Vaccine Requirements

I’ve been asked to clarify whether or not I require someone to be vaccinated for an in-person session.

I do not require that you are vaccinated.

However, for the time being, I DO require that you wear a barrier between your respiratory system and mine, i.e. a mask, that you practice responsible hygiene, and don’t come for a session if you have been exposed or have been symptomatic (e.g. fever, body aches, coughing).

My reasons for this are based on science and a risk/benefit analysis.

The concerns we have with getting together to session are:

1. transmission, and

2. getting sick

Concern 1: While masks, like condoms, do not eliminate transmission they do reduce it. And the better your mask, the less transmission will occur. Some argue that masks “do not work”. This is likely a misunderstanding between a risk-elimination measure and a risk-reduction measure. Nothing eliminates risk except not having exposure to things that may carry the virus, people or otherwise.

Likewise, this vaccine, like other vaccines, does not eliminate transmission. You can be fully vaccinated and acquire and pass along the virus to others. (Also important to note is that it does not prevent mutation in a host.)

Concern 2: Also, like other vaccines, those available for the SARS-CoV2 virus do not have an 100% efficacy rate against illness. This means you can receive the vaccines and still develop COVID.

So, if our primary goal is to stop transmission between me and you, and the possibility of getting sick from this virus, the vaccine does not guarantee that. And while, on the other hand, masks also can’t guarantee they eliminate transmission, they’re a more non-invasive approach with many years of data showing they are safe for most people to use — especially for short periods of time. When wanting to reduce the above concerns, I feel masks are a very reasonable measure to require, with few — if any — adverse effects.

Furthermore, an important factor in making decisions about this vaccine is that there are no long-term studies on mRNA vaccines. None. Only short-term trials. The longest trial in experimental science, what is called a “phase 3 trial”, is the one going on right now, with everyone on the planet. Typically, it takes 5 – 10 years to conduct research and gather some level of sufficient data to determine if something can be considered “safe”. These vaccines don’t even have one year of data in human subjects.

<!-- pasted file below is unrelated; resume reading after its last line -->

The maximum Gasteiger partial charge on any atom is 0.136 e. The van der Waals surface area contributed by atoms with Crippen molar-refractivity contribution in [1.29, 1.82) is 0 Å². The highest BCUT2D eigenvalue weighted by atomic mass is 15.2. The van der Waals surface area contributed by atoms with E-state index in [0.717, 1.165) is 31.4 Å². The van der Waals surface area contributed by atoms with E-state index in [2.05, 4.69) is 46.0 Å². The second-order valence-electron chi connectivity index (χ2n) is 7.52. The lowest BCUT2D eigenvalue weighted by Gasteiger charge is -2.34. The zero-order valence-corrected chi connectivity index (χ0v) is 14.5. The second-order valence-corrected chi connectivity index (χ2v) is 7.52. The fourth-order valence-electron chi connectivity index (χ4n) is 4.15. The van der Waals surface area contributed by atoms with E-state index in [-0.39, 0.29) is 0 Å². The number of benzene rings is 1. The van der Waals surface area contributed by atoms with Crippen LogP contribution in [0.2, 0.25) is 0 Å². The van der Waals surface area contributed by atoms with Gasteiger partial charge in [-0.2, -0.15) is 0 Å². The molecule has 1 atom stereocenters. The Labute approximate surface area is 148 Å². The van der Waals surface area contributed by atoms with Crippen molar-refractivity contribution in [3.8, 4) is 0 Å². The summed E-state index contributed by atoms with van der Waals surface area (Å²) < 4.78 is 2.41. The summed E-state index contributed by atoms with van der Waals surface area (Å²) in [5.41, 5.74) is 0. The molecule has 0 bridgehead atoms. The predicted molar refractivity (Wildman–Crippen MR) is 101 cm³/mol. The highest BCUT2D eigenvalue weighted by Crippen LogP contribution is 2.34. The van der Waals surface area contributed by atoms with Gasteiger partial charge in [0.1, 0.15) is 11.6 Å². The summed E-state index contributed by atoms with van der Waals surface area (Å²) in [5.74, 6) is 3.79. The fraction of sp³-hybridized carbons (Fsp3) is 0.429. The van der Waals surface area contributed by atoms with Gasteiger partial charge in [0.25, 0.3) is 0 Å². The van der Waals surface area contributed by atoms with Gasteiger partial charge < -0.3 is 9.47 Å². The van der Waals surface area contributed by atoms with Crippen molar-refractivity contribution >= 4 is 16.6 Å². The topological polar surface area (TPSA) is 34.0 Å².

When running medical experiments scientists look for many things. Aside from a treatment’s efficacy, they look for any complications, such as long-term effects (e.g. is there a correlation between the treatment and the development of an illness) and contraindications (e.g. is there a correlation between people with pre-existing conditions or on certain medications and adverse effects). Sometimes they find that certain treatments put people at varying levels of risk for complications or death, which are the warnings you hear when medications are advertised (i.e. “may cause lightheadedness, seizures, or suicidal ideation”). This data is not yet available for these vaccines; it is being gathered now.

Without long-term data we simply do not know how truly safe this vaccine is. We are being told it is safe because they are generalizing this mRNA vaccine with all vaccines (which work differently!); and they want us to take it, for research purposes and because they hope it will work, not because they can guarantee it is actually safe. Because of this, my beliefs about bodily autonomy, the fact that there are people walking around who have been exposed to this virus and have natural immunity (i.e. no need for a vaccine), and my own concern that a vaccine I received over 25 years ago may have been a factor in a chronic health condition I have struggled with since that time, I cannot, in good conscience, make it a requirement. I feel that this is a deeply personal decision which involves a risk/benefit consideration for each person.

So, if you can’t or don’t want to receive this vaccine, I support your right to make that choice. (Likewise, if you do choose to receive it.) However, I do need you to wear a sufficient mask — and also practice smart hygiene — if you come to visit me. If you are unwilling to do that, then I will need you to come back to me after we are past this period.